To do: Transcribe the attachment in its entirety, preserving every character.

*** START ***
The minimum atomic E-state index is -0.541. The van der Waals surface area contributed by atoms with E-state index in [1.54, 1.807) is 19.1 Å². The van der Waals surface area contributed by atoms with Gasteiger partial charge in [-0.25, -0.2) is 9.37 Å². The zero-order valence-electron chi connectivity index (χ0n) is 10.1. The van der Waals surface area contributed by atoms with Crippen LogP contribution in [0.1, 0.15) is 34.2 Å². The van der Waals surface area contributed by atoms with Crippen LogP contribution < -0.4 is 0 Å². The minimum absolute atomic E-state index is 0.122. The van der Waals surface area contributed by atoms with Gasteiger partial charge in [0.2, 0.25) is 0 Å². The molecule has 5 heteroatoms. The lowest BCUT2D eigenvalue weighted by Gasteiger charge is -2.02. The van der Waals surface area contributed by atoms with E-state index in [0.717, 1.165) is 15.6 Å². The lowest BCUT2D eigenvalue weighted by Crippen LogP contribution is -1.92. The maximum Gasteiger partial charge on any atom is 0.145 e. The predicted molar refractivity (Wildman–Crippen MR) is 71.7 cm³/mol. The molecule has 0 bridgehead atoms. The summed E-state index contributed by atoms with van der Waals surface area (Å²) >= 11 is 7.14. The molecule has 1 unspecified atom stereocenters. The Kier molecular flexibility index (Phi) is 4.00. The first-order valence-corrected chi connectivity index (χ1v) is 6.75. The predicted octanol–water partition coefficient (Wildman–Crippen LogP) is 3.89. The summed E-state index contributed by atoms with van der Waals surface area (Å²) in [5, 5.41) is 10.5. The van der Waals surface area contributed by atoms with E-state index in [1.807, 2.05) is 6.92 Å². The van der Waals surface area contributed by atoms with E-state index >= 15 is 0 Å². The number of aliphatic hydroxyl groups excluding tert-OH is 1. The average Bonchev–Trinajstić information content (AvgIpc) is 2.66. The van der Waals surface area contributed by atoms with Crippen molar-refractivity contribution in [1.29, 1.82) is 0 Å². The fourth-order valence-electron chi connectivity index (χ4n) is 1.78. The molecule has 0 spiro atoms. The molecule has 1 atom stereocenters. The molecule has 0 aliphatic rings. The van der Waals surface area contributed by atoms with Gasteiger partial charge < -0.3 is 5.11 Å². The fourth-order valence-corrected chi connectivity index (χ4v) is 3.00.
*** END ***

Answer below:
The minimum atomic E-state index is -0.541. The van der Waals surface area contributed by atoms with E-state index in [1.54, 1.807) is 19.1 Å². The van der Waals surface area contributed by atoms with Gasteiger partial charge in [-0.25, -0.2) is 9.37 Å². The zero-order valence-electron chi connectivity index (χ0n) is 10.1. The van der Waals surface area contributed by atoms with Crippen LogP contribution in [0.1, 0.15) is 34.2 Å². The van der Waals surface area contributed by atoms with Crippen LogP contribution < -0.4 is 0 Å². The minimum absolute atomic E-state index is 0.122. The van der Waals surface area contributed by atoms with Gasteiger partial charge in [0.2, 0.25) is 0 Å². The molecule has 5 heteroatoms. The lowest BCUT2D eigenvalue weighted by Gasteiger charge is -2.02. The van der Waals surface area contributed by atoms with E-state index in [0.717, 1.165) is 15.6 Å². The lowest BCUT2D eigenvalue weighted by Crippen LogP contribution is -1.92. The maximum Gasteiger partial charge on any atom is 0.145 e. The predicted molar refractivity (Wildman–Crippen MR) is 71.7 cm³/mol. The molecule has 0 bridgehead atoms. The summed E-state index contributed by atoms with van der Waals surface area (Å²) >= 11 is 7.14. The molecule has 1 unspecified atom stereocenters. The Kier molecular flexibility index (Phi) is 4.00. The first-order valence-corrected chi connectivity index (χ1v) is 6.75. The predicted octanol–water partition coefficient (Wildman–Crippen LogP) is 3.89. The summed E-state index contributed by atoms with van der Waals surface area (Å²) in [5, 5.41) is 10.5. The van der Waals surface area contributed by atoms with E-state index in [1.807, 2.05) is 6.92 Å². The van der Waals surface area contributed by atoms with E-state index >= 15 is 0 Å². The number of aliphatic hydroxyl groups excluding tert-OH is 1. The average Bonchev–Trinajstić information content (AvgIpc) is 2.66. The van der Waals surface area contributed by atoms with Crippen molar-refractivity contribution in [1.29, 1.82) is 0 Å². The fourth-order valence-electron chi connectivity index (χ4n) is 1.78. The molecule has 0 spiro atoms. The molecule has 1 atom stereocenters. The molecule has 0 aliphatic rings. The van der Waals surface area contributed by atoms with Gasteiger partial charge < -0.3 is 5.11 Å². The fourth-order valence-corrected chi connectivity index (χ4v) is 3.00.